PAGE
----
Turkey Day Prep

23 Nov

So here I am, standing over the stove with a beer, making a roux for my gravy.  Hold on.  Let me take a step back and allow us all to get our bearings on this post.

Every year, my wife and I invite over friends who don’t have immediate family in the Portland-area for a Thanksgiving feast.  I make a giant turkey in my roasting box (I do pigs too!) and top it off with all the trimmings.  We watch football, drink homebrew, and generally eat until we are uncomfortable.  Then I get real quiet and sit on my couch in a food coma.  You know, like everyone else in this country (with the exception of the homebrew… that’s an Oregon thing). 

This year is no different, EXCEPT: I don’t have to make all the sides this year.  I cannot tell you what a relief this is.  Every year I am just freaking out at the prospect of making all those sides.  Mashed potatoes, sweet potatoes, green beans, brussel sprouts, biscuits, gravy, cranberry, pies, etc.  Well this year, I decided to hand out assignments to all the people coming over.  Like my wife said: I finally got smart.

Now, since all I need to do is make gravy, cranberry sauce, and cook a turkey tomorrow, I am free to drink some beers while working.  Normally I try to stay sober for these types of activities, but since the workload is small, I am going all in on a couple of 22’s tonight.  I figured it was safe to review the first one for you.  Up first will be the Papa Noel Olde Ale from Alameda Brewing.  Their website refers to it as a winter warmer, and it looks like a yearly seasonal.  I bought this one sometime last winter and left it in my beer fridge.  Yes, I have a beer fridge.  Don’t hate the player, hate the game people!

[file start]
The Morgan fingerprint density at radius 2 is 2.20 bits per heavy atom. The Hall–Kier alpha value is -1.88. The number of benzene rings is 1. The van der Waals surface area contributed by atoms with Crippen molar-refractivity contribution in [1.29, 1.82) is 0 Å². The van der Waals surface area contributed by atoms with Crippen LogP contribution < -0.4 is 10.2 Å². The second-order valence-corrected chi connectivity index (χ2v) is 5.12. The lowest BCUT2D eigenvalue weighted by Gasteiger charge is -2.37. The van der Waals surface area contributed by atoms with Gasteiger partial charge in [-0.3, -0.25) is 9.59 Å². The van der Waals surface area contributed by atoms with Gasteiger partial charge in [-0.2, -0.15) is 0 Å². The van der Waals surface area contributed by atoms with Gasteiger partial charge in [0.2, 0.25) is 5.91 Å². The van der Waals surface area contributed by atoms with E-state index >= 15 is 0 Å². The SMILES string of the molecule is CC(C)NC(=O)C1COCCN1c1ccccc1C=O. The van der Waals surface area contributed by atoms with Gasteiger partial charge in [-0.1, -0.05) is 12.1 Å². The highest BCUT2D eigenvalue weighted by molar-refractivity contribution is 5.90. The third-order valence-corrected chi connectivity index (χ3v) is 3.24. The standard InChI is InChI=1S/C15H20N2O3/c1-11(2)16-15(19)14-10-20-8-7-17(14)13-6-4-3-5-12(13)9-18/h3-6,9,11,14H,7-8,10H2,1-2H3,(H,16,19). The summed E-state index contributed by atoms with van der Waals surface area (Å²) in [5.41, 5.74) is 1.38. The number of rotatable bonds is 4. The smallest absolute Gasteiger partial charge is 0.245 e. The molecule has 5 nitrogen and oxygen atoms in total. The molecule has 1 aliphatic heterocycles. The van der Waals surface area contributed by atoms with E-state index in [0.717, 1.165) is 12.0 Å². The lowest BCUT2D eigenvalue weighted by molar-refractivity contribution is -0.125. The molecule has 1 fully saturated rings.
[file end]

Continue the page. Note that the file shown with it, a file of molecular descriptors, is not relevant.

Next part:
The beer pours a really attractive amber color with an off-white head that sticks around for a couple of minutes.  The immediate aroma when I bring it up to my nose is caramel and malt extract.  Not in an off-putting way at all, but it is a clear scent off the beer.  I also detect faint traces of smoke, which probably speaks to the type of malt used.  The first taste is solid.  Sweet, nutty and slightly smokey all at once.  The bitterness hits after, and lingers on the palette long after the beer is swallowed.  The next swig brings all the flavors I initially tasted, but the smoke comes through more and now there’s toffee and dates flavors that dominate.  Now those sweet flavors are dominating my mouth.  The bitterness definitely keeps this from overwhelming you, but it doesn’t keep it at bay forever.  The body is medium in character, but I think it fits well with the flavors coming out of it.  It definitely does not finish dry.  More rich than anything else.  I like the beer, but I think I would be limiting myself to one.  It clocks in at 7.2%, which isn’t overwhelming, but with that sweet profile and that ABV, I might move on to a more reasonable brew to finish out the night.

Food Pairing:  This is a tough one.  Olde Ales have a clear style and character all their own.  They are typically higher alcohol and sweeter in nature, which indicates that they would do well as a dessert beer.  Considering Miranda has been talking about dessert beers all day today (and probably has a post coming on them!), I am thinking Apple Pie with a Salted Caramel sauce would work well here.  I think maybe a 10 oz pour would be enough, though.  Any more than that, and you are probably heading towards S&M of the mouth.  Unless you’re into that kind of thing.  In that case…make sure your partner knows the “safe word(s)”.  We use “Knock that shit off”  in my house.


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